BP: Superheroes in my opinion are difficult material to write about, often they are portrayed as omnipotent characters but there has to be a balance, like Superman has his kryptonite. How did you balance everything?

AH: From a story perspective, I think it comes down to the sorts of challenges a superhero has to face. If it's a challenge they can solve with their powers, then it isn't a narratively interesting challenge. Sure, kryptonite weakens Superman, but the most interesting Superman stories come from the way his ethical framework is tested by Lex Luthor. You can't heat-vision a moral dilemma (or you can, but Superman wouldn't, which is what makes him an interesting character).

I try to craft Missy's challenges along those lines. If she can kung-fu or Shadow control her way out of the challenge, then I haven't created a very good challenge. The other side of the balance is that I gave her a ridiculously over-powered nemesis, which means she's forced to rely on collaborative problem-solving, her wits, and her opponent's underestimation of her in order to win the day. And finally, at least a few of her challenges are a result of her own misguided actions, which (hopefully) allows her to reflect and grow as a character.

BP: The Dragons of Heaven will be released later in June this year, if you would have to sell your book with a single sentence, how would it go?

AH: You know how I said I struggle with short stories due to their compact length?

I'm even worse at elevator pitches :-)

"It's little trouble in big China when a young woman takes on her grandfather's hero legacy to stop a rogue dragon from being a total wanker."

I should probably revise those last few words to be more epic, but that's really what's going on.

BP: What has been the most difficult or most challenging part in writing The Dragon of Heaven?

AH: Describing the past/present structure. I'm so grateful to Arrow (the television show) for giving me a model to point to when I'm talking about how the book is structured to show the past informing the present in order to give action a sense of immediacy that flashbacks don't allow for.

BP: Besides the hard bits in writing, which chapter, scene or character did you enjoy writing about the most?

AH: I hit a folkloric cadence, especially during the sections where Missy is training with the dragons. You can see my folklore background peeking out all over the place as I employ patterns and tropes from Chinese folklore and epics like The Water Margin and The Romance of the Three Kingdoms. I think it helps to marry the wuxia aspects with the pulpy/noir aspects.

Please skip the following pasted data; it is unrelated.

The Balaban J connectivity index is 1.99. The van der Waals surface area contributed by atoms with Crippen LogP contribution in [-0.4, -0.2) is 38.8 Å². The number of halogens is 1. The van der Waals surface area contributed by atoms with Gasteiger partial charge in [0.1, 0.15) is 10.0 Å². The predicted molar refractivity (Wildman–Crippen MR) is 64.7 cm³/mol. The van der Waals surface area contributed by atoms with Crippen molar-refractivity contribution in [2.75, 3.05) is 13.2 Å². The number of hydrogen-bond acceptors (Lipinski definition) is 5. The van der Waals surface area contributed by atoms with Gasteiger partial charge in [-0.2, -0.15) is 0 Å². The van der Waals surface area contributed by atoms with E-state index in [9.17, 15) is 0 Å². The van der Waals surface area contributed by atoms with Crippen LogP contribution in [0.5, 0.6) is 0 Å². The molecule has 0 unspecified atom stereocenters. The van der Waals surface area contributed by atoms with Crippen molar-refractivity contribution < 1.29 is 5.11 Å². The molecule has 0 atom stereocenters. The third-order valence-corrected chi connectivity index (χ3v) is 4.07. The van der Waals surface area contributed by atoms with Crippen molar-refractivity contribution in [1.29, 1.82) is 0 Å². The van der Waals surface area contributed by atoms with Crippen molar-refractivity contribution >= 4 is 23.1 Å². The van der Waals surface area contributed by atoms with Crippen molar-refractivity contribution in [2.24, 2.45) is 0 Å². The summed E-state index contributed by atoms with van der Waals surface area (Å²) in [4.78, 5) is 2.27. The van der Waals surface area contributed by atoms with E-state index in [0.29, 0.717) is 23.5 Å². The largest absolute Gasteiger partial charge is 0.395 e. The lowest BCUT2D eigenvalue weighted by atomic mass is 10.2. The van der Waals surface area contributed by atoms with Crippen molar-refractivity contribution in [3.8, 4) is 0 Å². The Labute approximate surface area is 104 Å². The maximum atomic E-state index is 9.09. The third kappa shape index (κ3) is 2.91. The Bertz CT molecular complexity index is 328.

Also, it means I get to throw a bunch of Western tourists into a cannibal inn scenario, which just makes me cackle. Cannibal inns are the BEST.

BP: If you would be given the chance to make one final change to The Dragons of Heaven before it hits the shelves would you do so? If yes, which part and why?

AH: I misspelled Kim Cattrall's name, and somehow I made it through eight years and endless rounds of editing without catching it. I'm sorry, Kim!

BP: Now that your debut will be published do you have any other projects that you wish to pursue in the near future? Will The Dragons of Heaven be made into a series?

AH: I'm already working on the sequel, The Conclave of Shadow, which will be published by Angry Robot next year. I pitched it as Thelma and Louise take on A Thousand and One Nights. This one definitely has more of a Womance vibe, with Missy teaming up with Dr. Abigail Trent, aka The Antiquarian, to 'forcibly repatriate' some looted artifacts. Abby is my chance to toss in some real archaeology stuff. Gotta use my degree for something?

I've also finished revisions on that Venetian-esque fantasy I mentioned earlier, and I will be sending it to my agent soon. That one is about as different from Dragons as you're likely to find. I've pitched it as "Game of Thrones meets Queer as Folk by way of Kushiel's Dart." We'll see if anyone wants it.

BP: Everyone enjoys fantasy and science fiction in their own way. What do you like most about this genre?

AH: People throw around the term 'escapist' like it's a bad thing, but sometimes distance from a subject helps clarify and focus thinking and talking about that subject. I think F&SF offers a variety of positive escapes. Readers escape into the PoV of characters with different experiences from our own, encouraging us to learn how to see things from other peoples' perspectives. We escape into stories where action and agency matter, where we can see the impact of personal ethics and small choices, and that teaches us that agency, action, and ethics have value and meaning, even if we don't always see results in our everyday lived experiences. Even the most mediocre F&SF can be escapist comfort food for people who are overwhelmed by stress or trauma (it was a lifesaver for me as a teen, and again when I was struggling with leaving grad school), while the best (I'm looking at you, Ann Leckie and Ancillary Justice) balances complex character, high concept, engaging story, and critical analysis of real world problems as seen through a fictional model.

BP: If you would have to give your top 5 favorite books in fiction, which would they be?

Ann Leckie's Ancillary Justice
Connie Willis' Impossible Things
Peter S. Beagle's The Last Unicorn
Neal Stephenson's Snow Crash (but honestly, mostly for the opening 150 or so pages)
Tanith Lee's The Silver Metal Lover

BP: And just lastly, can you tell us a bit what is in store for the readers of The Dragons of Heaven?

AH: Fencing, fighting, torture, revenge, giants, monsters, chases, escapes, true love, miracles...

Wait. That’s The Princess Bride. Let's try this again:

Fast-talking Fencing, fighting, magic torture, revenge, dragons giants, monsters, chases, escapes, true love, miracles...

That's better.

Also, there is, in fact, an R.O.U.S. named Templeton.

BP: Thank you very much for your time Alyc and good luck with your future writing projects!

AH: Thank you for some fun questions!